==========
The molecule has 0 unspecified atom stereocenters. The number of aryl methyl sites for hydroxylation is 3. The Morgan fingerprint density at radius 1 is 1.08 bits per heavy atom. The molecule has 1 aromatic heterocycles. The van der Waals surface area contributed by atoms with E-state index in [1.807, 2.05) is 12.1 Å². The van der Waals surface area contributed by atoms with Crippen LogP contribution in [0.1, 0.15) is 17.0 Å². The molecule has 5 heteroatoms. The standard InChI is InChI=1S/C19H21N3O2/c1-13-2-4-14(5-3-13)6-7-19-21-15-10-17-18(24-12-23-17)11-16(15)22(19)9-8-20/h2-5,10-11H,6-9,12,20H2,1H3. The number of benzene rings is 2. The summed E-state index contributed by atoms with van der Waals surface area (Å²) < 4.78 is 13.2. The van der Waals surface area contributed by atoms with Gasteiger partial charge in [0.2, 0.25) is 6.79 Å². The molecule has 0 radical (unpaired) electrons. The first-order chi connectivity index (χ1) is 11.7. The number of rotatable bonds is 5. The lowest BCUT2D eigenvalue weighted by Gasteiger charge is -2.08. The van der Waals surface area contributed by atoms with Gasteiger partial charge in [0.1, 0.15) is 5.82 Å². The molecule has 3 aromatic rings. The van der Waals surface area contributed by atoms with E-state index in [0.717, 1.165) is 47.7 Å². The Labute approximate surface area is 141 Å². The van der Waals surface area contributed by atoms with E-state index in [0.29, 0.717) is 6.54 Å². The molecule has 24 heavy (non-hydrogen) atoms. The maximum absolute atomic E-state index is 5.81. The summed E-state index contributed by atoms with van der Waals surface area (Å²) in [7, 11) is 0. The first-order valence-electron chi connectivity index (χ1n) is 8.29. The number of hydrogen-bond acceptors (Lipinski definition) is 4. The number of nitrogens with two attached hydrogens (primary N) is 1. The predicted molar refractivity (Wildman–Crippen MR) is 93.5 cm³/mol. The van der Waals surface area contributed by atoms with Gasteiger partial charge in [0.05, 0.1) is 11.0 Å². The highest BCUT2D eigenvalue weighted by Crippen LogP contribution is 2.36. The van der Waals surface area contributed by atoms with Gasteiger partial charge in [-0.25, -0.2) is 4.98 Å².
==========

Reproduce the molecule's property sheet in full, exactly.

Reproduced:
The molecule has 0 unspecified atom stereocenters. The number of aryl methyl sites for hydroxylation is 3. The Morgan fingerprint density at radius 1 is 1.08 bits per heavy atom. The molecule has 1 aromatic heterocycles. The van der Waals surface area contributed by atoms with E-state index in [1.807, 2.05) is 12.1 Å². The van der Waals surface area contributed by atoms with Crippen LogP contribution in [0.1, 0.15) is 17.0 Å². The molecule has 5 heteroatoms. The standard InChI is InChI=1S/C19H21N3O2/c1-13-2-4-14(5-3-13)6-7-19-21-15-10-17-18(24-12-23-17)11-16(15)22(19)9-8-20/h2-5,10-11H,6-9,12,20H2,1H3. The number of benzene rings is 2. The summed E-state index contributed by atoms with van der Waals surface area (Å²) < 4.78 is 13.2. The van der Waals surface area contributed by atoms with Gasteiger partial charge in [0.2, 0.25) is 6.79 Å². The molecule has 0 radical (unpaired) electrons. The first-order chi connectivity index (χ1) is 11.7. The number of rotatable bonds is 5. The lowest BCUT2D eigenvalue weighted by Gasteiger charge is -2.08. The van der Waals surface area contributed by atoms with Gasteiger partial charge in [0.1, 0.15) is 5.82 Å². The molecule has 3 aromatic rings. The van der Waals surface area contributed by atoms with E-state index in [0.717, 1.165) is 47.7 Å². The Labute approximate surface area is 141 Å². The van der Waals surface area contributed by atoms with E-state index in [0.29, 0.717) is 6.54 Å². The molecule has 24 heavy (non-hydrogen) atoms. The maximum absolute atomic E-state index is 5.81. The summed E-state index contributed by atoms with van der Waals surface area (Å²) in [7, 11) is 0. The first-order valence-electron chi connectivity index (χ1n) is 8.29. The number of hydrogen-bond acceptors (Lipinski definition) is 4. The number of nitrogens with two attached hydrogens (primary N) is 1. The predicted molar refractivity (Wildman–Crippen MR) is 93.5 cm³/mol. The van der Waals surface area contributed by atoms with Gasteiger partial charge in [0.05, 0.1) is 11.0 Å². The highest BCUT2D eigenvalue weighted by Crippen LogP contribution is 2.36. The van der Waals surface area contributed by atoms with Gasteiger partial charge in [-0.25, -0.2) is 4.98 Å².